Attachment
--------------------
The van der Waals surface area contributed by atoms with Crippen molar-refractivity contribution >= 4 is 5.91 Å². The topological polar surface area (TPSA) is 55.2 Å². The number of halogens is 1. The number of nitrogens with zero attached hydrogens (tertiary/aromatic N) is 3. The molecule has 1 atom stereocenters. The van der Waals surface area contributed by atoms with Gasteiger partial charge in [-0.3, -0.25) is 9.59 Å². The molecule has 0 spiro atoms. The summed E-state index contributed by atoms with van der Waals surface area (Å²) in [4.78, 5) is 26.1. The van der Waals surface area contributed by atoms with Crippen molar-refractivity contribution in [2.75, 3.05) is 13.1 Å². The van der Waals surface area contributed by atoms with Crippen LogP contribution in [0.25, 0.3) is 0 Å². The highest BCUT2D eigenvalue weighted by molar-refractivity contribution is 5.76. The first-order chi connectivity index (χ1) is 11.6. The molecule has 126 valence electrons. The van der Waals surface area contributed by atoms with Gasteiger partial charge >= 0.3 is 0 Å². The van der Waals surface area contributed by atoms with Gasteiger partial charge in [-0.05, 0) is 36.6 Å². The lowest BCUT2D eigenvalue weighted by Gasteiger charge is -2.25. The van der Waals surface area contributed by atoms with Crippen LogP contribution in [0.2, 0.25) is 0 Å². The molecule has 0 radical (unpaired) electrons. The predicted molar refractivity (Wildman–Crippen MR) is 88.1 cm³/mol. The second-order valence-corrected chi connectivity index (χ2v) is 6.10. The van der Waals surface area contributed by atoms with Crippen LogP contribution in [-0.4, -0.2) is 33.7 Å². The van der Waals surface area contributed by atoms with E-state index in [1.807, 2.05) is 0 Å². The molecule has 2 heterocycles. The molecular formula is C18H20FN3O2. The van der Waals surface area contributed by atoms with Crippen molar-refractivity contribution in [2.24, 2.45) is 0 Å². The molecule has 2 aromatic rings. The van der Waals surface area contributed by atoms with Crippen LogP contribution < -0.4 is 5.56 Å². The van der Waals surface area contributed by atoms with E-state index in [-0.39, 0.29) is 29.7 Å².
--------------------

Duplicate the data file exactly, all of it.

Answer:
The van der Waals surface area contributed by atoms with Crippen molar-refractivity contribution >= 4 is 5.91 Å². The topological polar surface area (TPSA) is 55.2 Å². The number of halogens is 1. The number of nitrogens with zero attached hydrogens (tertiary/aromatic N) is 3. The molecule has 1 atom stereocenters. The van der Waals surface area contributed by atoms with Gasteiger partial charge in [-0.3, -0.25) is 9.59 Å². The molecule has 0 spiro atoms. The summed E-state index contributed by atoms with van der Waals surface area (Å²) in [4.78, 5) is 26.1. The van der Waals surface area contributed by atoms with Crippen molar-refractivity contribution in [2.75, 3.05) is 13.1 Å². The van der Waals surface area contributed by atoms with Crippen LogP contribution in [0.25, 0.3) is 0 Å². The highest BCUT2D eigenvalue weighted by molar-refractivity contribution is 5.76. The first-order chi connectivity index (χ1) is 11.6. The molecule has 126 valence electrons. The van der Waals surface area contributed by atoms with Gasteiger partial charge >= 0.3 is 0 Å². The van der Waals surface area contributed by atoms with Gasteiger partial charge in [-0.05, 0) is 36.6 Å². The lowest BCUT2D eigenvalue weighted by Gasteiger charge is -2.25. The van der Waals surface area contributed by atoms with Crippen LogP contribution in [0.2, 0.25) is 0 Å². The molecule has 0 radical (unpaired) electrons. The predicted molar refractivity (Wildman–Crippen MR) is 88.1 cm³/mol. The second-order valence-corrected chi connectivity index (χ2v) is 6.10. The van der Waals surface area contributed by atoms with Crippen LogP contribution in [-0.4, -0.2) is 33.7 Å². The van der Waals surface area contributed by atoms with E-state index in [1.807, 2.05) is 0 Å². The molecule has 2 heterocycles. The molecular formula is C18H20FN3O2. The van der Waals surface area contributed by atoms with Crippen molar-refractivity contribution in [2.24, 2.45) is 0 Å². The molecule has 2 aromatic rings. The van der Waals surface area contributed by atoms with Crippen LogP contribution < -0.4 is 5.56 Å². The van der Waals surface area contributed by atoms with E-state index in [-0.39, 0.29) is 29.7 Å².